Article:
whole_EgginsStephen1991_thesis.pdf (31.59 MB)
The origin of primitive ocean island and island arc basalts
thesisposted on 2023-05-26, 22:42 authored by Eggins, Stephen
Fundamental aspects concerning the origin of ocean island basalts and primitive island arc magmas are addressed using examples from the Vanuatu Arc, Hawaii, and the Tasmantid Seamounts. A suite of alkali-olivine to tholefitic basalts, newly dredged from the Tasmantid Seamounts, are possible primary and near-primary compositions (e.g. Mg#'s 61-70, Ni = 221-322 ppm). Their bulk compositions correspond with those produced by experimental melting of peridotite between -1.0GPa (for tholeiites) and -2.5GPa (for alkali-olivine basalts), leaving residual mineralogies of (spine!) lherzolite and harzburgite. The inferred absence of residual garnet necessitates magma generation from sources with middle/heavy REE values >chondrites to account for the fractionated REE patterns of the Tasmantid basalts. An experimental liquidus study on a new Kilauea primary melt estimate (16wt% MgO), based on the most Mg-rich olivine phenocrysts occurring in Hawaiian lavas (i.e. Mg# 90.5), demonstrates equilibrium with mantle peridotite (harzburgite) at 2.0GPa and -14500C. Garnet is not a liquidus phase below -3.5GPa, reaffirming previous interpretations based on experimental studies, for shallow garnet-absent generation of Hawaiian olivine tholeiite and picrite primary magma estimates. In an effort to reconcile phase equilibria evidence for shallow melt segregation and trace element geochemistry arguments for deep garnet-present melting, geochemical models for dynamic melt segregation from an upwelling mantle plume have been assessed. These models are found to have little or no capacity to reproduce the geochemical characteristics of Hawaiian, or other ocean island tholeiites, if melting proceeds beyond the garnet peridotite stability field to shallower levels. Two possible models may account for the geochemical characteristics of ocean island tholeiites: (1) melting occurs entirely within the presence of residual garnet, requiring the generation of ultramagmesian primary melts (>20wt% MgO) that are capable of equilibrating at high temperature and pressure (>3.0GPa) with garnet peridotite; (2) melting of an incompatible element enriched source, bearing a \residual garnet\" geochemical signature occurs at relatively shallow levels (-1-2GPa) to produce olivine tholeiitepicritic primary melts. A suitable source enriched in incompatible elements is the oceanic lithosphere fertilised by small melt fractions migrating from the underlying mantle as is consistent with peridotite-C-H-0 phase equilibria and melt segregation considerations. Ambae is a site of voluminous eruptions of primitive olivine and clinopyroxene phenocryst-rich lavas in the Vanuatu Arc. Three distinct lava suites all erupted in the previous 100Ka can be identified on the basis of stratigraphy phenocryst mineralogy and geochemistry. The youngest suite which mantles much of the island ranges from highalumina basalt through to picritic compositions with up to -20 wt% MgO. Geochemical variation in this suite is controlled by fractional crystallisation (and accumulation) of magnesian olivine (to Mg# 93.4) and clinopyroxene (to Mg# 92) and accessory Cr-rich spinel. The liquid line of descent can be traced from an Mg-rich picritic parent (Mg#-81) to high-alumina basalts in which crystallise calcic plagioclase (to An -90) relatively Ferich olivine (Mg#-80) and clinopyroxene (Mg#-80) and titanomagnetite. The dominant basaltic lava suites erupted throughout the Vanuatu Arc are notable for their primitive phenocryst assemblages which comprise magnesian olivine and clinopyroxene Cr-rich spinel and calcic plagioclase. These assemblages enable identification of a range of Mg-rich parent magmas (Mg# 75-82) spanning low-K tholeiites to high-K alkali picrites from which the spectrum of more evolved high-alumina basalts and andesites occurring in the arc are derived by fractionation processes. The primitive nature of the parent compositions provide unequivocal evidence for melt derivation from upper mantle peridotite. They require high temperature (>-13000C) melting of peridotite between -2 and -4 GPa conditions which are likely to exist only within the core of the mantle wedge. Incompatible element geochemistry in the Vanuatu Arc parent magmas is dominated by the interaction of two components which are separately responsible for LILE enrichment over LREE and HFSE depletion relative to LREE. The enrichment of LILE over LREE which dominates the low-K tholeiitic compositional end-member is consistent with the introduction into the arc source of an LlLE (and Pb) -rich fluid released from the dehydration of amphibole. The other component which dominates highK alkaline end-member is associated with strong enrichment of both 111 P. and LREE but not of HFSE characteristics which suggest contamination of the source by a small melt fraction generated in the presence of a residual HFSE-bearing phase. A third source component equivalent to the regional upper mantle (N-MORB source) peridotite is recognised from the affinity of several lava suites to the N-MORB basalts of the North Fiji Basin. The majority of lava suites in the Vanuatu Arc however have very low HFSE and HREE (and sometimes also LREE) abundances (0.2-0.5x NMORB) which require their upper mantle protoliths to be considerably more refractory and depleted in incompatible elements than an N-MORB source."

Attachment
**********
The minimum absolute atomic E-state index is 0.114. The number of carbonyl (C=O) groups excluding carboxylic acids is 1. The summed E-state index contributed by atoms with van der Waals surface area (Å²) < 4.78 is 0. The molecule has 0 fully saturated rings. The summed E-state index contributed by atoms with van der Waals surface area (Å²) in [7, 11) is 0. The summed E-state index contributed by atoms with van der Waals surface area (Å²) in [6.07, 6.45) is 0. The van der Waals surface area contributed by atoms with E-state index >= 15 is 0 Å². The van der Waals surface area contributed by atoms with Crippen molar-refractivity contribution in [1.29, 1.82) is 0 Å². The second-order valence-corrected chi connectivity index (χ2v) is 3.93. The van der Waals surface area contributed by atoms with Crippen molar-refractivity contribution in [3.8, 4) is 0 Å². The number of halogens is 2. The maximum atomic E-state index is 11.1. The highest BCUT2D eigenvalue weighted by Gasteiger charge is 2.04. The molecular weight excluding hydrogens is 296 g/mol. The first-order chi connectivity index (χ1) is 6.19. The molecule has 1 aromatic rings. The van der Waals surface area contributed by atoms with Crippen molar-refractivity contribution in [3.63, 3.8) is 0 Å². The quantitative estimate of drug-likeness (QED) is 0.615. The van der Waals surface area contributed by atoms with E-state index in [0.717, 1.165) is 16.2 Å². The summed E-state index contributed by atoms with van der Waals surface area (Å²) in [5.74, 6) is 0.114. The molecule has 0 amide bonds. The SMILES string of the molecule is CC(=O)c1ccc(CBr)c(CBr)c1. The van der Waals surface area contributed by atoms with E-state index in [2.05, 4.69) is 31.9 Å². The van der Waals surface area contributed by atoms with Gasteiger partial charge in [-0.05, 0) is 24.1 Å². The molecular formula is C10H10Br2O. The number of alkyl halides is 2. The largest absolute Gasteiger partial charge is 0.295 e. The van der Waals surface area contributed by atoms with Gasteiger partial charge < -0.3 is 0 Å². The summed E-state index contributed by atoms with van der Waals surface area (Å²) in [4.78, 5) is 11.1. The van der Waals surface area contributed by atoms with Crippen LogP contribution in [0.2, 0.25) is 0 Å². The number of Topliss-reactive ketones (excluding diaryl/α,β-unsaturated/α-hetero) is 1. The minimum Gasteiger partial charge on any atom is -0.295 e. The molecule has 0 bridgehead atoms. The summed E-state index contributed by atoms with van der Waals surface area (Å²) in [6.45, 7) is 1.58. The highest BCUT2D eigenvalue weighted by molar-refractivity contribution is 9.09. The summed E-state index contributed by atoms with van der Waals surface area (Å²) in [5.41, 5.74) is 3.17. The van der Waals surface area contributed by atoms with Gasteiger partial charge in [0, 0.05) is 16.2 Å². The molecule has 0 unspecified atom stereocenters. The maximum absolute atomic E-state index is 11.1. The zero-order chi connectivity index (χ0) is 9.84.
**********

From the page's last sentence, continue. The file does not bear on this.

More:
Rights statementCopyright 1989 the Author - The University is continuing to endeavour to trace the copyright owner(s) and in the meantime this item has been reproduced here in good faith. We would be pleased to hear from the copyright owner(s). Includes bibliographical references (p. 268-292a). Thesis (Ph.D.)--University of Tasmania, 1991